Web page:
It’s been more than five years since thousands of gallons of chemicals spilled into the Elk River, contaminating the water supply for more than 300,000 Kanawha Valley residents. On Saturday, water advocates gathered at Haddad Riverfront Park to remember the crisis, pay tribute to West Virginia’s waters and plan for their future protection.
The event, Global Water Dances, was an interactive one. Children and parents blew giant bubbles and played games before watching — and participating in — performances from the Charleston Ballet and Capital High School dance team.
“Today is about the more spiritual component of protecting and caring for our water. Through the dancing, it’s a way to express your appreciation for water — something we don’t do enough of,” said April Keating, co-founder and president of the Mountain Lakes Preservation Alliance. “This is a fun, friendly, lighthearted way to bring attention to a nasty, nasty problem.”
Sponsored by a number of activist groups, including the West Virginia Rivers Coalition and the Ohio Valley Environmental Coalition, the event included a water blessing and the reading of prayers submitted by attendees regarding water and the fight for clean water.
“I just hope we’ll continue to have enough of it,” one prayer read.
There were roughly three dozen people in attendance, including a number of children, an encouraging sign for Angie Rosser, the executive director of the Rivers Coalition.
“It’s inspiring to see so many young people out here. They’ll be making future decisions to protect our water, but they’ll also be dealing with our bad decisions,” Rosser said. “It’s important that we continue educating and keeping up these conversations. Especially here, there’s certainly still a memory of the water crisis and what it was like to not have access to potable water. We haven’t forgotten.”
Hanna Thurman, from Putnam County, attended Global Water Dances with her 5-year-old daughter, Jo.
Thurman certainly remembers the water crisis, and used the drive to Charleston that morning to tell Jo about it.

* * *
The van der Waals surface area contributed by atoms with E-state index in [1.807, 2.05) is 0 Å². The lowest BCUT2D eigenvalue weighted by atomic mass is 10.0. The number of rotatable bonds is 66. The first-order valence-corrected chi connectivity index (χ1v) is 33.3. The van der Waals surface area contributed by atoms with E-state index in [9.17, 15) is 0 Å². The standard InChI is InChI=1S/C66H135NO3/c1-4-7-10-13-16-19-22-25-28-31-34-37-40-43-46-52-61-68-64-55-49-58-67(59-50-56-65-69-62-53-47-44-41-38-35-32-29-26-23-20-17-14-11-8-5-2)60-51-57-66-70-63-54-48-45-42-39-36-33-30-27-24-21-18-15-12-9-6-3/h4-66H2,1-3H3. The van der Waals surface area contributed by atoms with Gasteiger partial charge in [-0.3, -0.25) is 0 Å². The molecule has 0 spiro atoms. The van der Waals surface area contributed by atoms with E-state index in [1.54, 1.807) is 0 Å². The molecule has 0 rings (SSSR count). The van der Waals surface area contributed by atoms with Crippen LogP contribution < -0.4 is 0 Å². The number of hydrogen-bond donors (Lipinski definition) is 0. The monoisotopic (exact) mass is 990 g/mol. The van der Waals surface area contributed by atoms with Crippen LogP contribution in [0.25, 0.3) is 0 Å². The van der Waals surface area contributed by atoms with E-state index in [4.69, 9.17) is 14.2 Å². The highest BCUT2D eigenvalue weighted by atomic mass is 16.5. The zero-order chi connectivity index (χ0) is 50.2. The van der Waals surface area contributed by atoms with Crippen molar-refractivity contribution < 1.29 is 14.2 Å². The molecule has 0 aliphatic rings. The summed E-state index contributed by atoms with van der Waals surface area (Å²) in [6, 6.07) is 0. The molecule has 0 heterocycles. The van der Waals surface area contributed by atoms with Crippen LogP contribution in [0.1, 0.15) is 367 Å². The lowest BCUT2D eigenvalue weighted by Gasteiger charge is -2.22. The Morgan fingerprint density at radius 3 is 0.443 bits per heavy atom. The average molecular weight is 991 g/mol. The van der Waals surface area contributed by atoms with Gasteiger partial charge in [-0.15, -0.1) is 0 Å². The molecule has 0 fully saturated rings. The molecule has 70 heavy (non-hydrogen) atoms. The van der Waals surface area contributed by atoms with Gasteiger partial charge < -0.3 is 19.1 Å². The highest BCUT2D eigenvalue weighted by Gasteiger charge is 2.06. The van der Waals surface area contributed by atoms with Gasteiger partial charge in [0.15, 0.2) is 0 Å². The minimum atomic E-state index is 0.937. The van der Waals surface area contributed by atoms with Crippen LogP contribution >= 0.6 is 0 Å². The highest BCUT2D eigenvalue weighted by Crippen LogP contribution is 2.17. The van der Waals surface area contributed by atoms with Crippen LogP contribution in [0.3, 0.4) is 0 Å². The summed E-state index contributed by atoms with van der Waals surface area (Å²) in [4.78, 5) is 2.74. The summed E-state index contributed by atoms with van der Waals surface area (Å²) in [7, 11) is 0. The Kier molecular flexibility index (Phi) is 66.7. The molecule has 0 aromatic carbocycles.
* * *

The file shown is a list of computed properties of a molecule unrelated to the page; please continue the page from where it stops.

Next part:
“I was pregnant with her at the time, so I was explaining to her today in the car that she was in my belly when it was all going on. It was scary, it really was,” Thurman said. “You know, you have this human in you, and you worry about what you may have already done or put in your body, and what it could mean for them. We remember. I don’t think we’ll ever forget.”
While Thurman enjoyed the dancing and the bubbles with her daughter, she didn’t waste the opportunity to educate her on water conservation and the fight for clean water.
“It’s something we’re certainly conscious of at home. We keep a rain barrel and we stock up as we can, especially since 2014, and we conserve as much as we can,” Thurman said. “It’s never too early to start teaching her about these things.”
For Keating, Saturday’s event involved conversations that should be happening all the time, not just when something goes wrong, like with the water crisis.
“After that, it seemed everyone wanted to fight together for our water, to protect it. Then, slowly, attention kind of dwindled and as people began looking away, those industry players — from coal and oil and gas — they started chipping away at our protections,” Keating said. “These aren’t things we can talk about fleetingly. We need to keep our focus — this is our life. We’re 75 percent water, those bubbles are water, we need it to live, so why do we take it for granted?”
While the event was fun and celebratory, Rosser hopes those in attendance Saturday will remember one thing: the water crisis is far, far from over.
“We have water systems, people on those water systems, across our state that are being polluted every single day,” she said. “It’s not a hypothetical — it’s happening, in different ways, in hundreds of places.”
In addition to being polluted by extractive industries, Rosser pointed out the aging water systems that are inadequately serving thousands of West Virginians, as well as the people in areas that are not serviced by any water system.
“That’s a problem that’s getting worse every year, every day, and we — our leaders — are not paying enough attention. We’re not investing in the right places and we need to change something, soon,” Rosser said. “There are things that globally, no matter where you are, connect us — water, climate. But the health of those things are at risk here, and that’s a conversation we must continue at the state level, the national level and the global level.”